Truckin’ with Jerry/”Driving Lessons”
The first time I saw Jerry Garcia after our Bluegrass days in Berkeley was one nite in his sound truck, parked somewhere in LA, I cannot remember where. My friend, Lonnie Feiner, who had introduced us a couple yrs before that, thinks it was in a scary part of town, which would mean either East LA or Watts (now called South Central). For some reason I think it was in Hollywood. Which, now that I think about, was a scary part of town in ways of its own.
What I do remember is the tour of the truck he gave Lonnie and me. This had to be in 1965. I’d just started hearing that this guy I used to play Bluegrass with, Jerry Garcia, had formed a band that played incredibly loud rock music and was called the Grateful Dead. I asked Jerry what the name meant; bands had not yet started using psychedelia as a fount for names. He told me it didn’t mean anything. I believed him. I think we were both high at the time.
There were also two quiet, sort of nerdy guys tinkering with the sound gear neatly stacked and, it looked like, permanently installed in the back of this huge truck. And I do mean huge. I remember it as an eighteen-wheeler, but it couldn’t have been, not if it was parked someplace in the city and being used as a rehearsal studio.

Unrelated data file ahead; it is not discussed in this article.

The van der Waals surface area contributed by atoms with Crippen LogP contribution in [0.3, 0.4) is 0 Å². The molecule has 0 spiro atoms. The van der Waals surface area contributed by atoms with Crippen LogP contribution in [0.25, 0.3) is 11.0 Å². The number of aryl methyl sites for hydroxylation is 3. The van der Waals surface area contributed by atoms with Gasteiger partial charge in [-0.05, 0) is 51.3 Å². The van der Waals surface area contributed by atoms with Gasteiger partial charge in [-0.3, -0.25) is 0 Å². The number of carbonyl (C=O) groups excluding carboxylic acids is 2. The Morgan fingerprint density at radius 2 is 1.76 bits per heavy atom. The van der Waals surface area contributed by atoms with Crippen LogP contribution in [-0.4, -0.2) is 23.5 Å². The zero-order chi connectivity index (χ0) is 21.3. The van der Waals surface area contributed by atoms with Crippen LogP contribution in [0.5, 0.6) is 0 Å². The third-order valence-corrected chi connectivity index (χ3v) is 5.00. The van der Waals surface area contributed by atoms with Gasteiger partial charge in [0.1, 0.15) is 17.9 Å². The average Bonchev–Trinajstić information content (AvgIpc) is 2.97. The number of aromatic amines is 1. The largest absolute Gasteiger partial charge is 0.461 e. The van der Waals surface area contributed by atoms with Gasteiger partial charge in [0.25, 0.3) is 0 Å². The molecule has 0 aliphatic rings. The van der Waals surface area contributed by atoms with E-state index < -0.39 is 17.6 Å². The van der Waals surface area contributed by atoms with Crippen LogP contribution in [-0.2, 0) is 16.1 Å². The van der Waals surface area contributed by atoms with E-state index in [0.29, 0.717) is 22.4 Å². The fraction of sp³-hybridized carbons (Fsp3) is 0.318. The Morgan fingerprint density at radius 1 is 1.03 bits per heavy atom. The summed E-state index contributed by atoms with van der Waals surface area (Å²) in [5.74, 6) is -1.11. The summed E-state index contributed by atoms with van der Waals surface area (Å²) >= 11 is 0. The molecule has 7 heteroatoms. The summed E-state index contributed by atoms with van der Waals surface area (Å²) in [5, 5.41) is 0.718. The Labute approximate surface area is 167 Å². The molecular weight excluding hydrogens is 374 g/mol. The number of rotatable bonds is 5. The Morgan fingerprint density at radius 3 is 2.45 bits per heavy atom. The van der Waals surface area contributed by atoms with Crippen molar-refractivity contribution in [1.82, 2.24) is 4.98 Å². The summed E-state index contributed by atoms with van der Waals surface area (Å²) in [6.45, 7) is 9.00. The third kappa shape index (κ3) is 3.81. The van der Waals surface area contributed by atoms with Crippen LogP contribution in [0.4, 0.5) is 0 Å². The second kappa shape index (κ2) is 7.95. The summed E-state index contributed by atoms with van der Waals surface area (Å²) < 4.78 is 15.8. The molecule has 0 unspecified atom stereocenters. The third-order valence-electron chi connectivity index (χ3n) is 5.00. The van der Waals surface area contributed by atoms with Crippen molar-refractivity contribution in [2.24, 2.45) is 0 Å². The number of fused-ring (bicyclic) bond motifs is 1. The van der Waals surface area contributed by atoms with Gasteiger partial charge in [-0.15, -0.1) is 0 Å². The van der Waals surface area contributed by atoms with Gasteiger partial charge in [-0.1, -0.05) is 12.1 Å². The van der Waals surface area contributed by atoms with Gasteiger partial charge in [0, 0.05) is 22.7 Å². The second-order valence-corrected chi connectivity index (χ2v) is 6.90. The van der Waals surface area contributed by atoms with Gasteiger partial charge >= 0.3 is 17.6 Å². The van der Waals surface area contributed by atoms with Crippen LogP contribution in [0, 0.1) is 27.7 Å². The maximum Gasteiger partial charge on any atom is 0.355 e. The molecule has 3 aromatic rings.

But it was big. Big enough to hold several gleaming Macs, i.e., MacKintosh amplifiers, the ones considered, in those days, to be the gold standard of big-speaker drivers. It was absolutely necessary to have these amps to power the several Voice of the Theatre speakers (yes, the kind you used to see in movie theatres) they used. And to drive them mightily enough for the sound to be clean and clear.
And the Dead’s sound was nothing if not clean. That, along with their endlessseemingly telepathic instrumental improvs plus a rep for doing lots of drugs would come to be the band’s identity. Tho’ at that moment in 1965 that identity was still almost a secret. The band was, in fact, still struggling to reach the all-important a,goal of staying together.
So the fancy–and expensive–equipment on the truck puzzled me. Furthermore, I was told it needed sound engineers to operate and maintain. These were vacuum tube days, and amps blew out all the time for so many reasons I can’t even start to explain, so I won’t. But that’s what the two guys fooling around with the glowing glass towers and stacked black slabs of steel were doing. I couldn’t then and can’t now think of any other band that paid that much attention to, and spent that kind of money on, sound. But then, as I said, the Dead seemed to be striving for a sound that would set them apart from others in the world of painfully loud sound.
I told Jerry how impressed I was with his traveling tent show, but I really didn’t understand how he could afford it. “I mean, you’re not really household names,” I said. “I hate to say it, but I hadn’t even heard of you guys before Lonnie took me here tonite.” He laughed, took another pull on the very strong joint he, Lonnie and I were passing around and handed it off.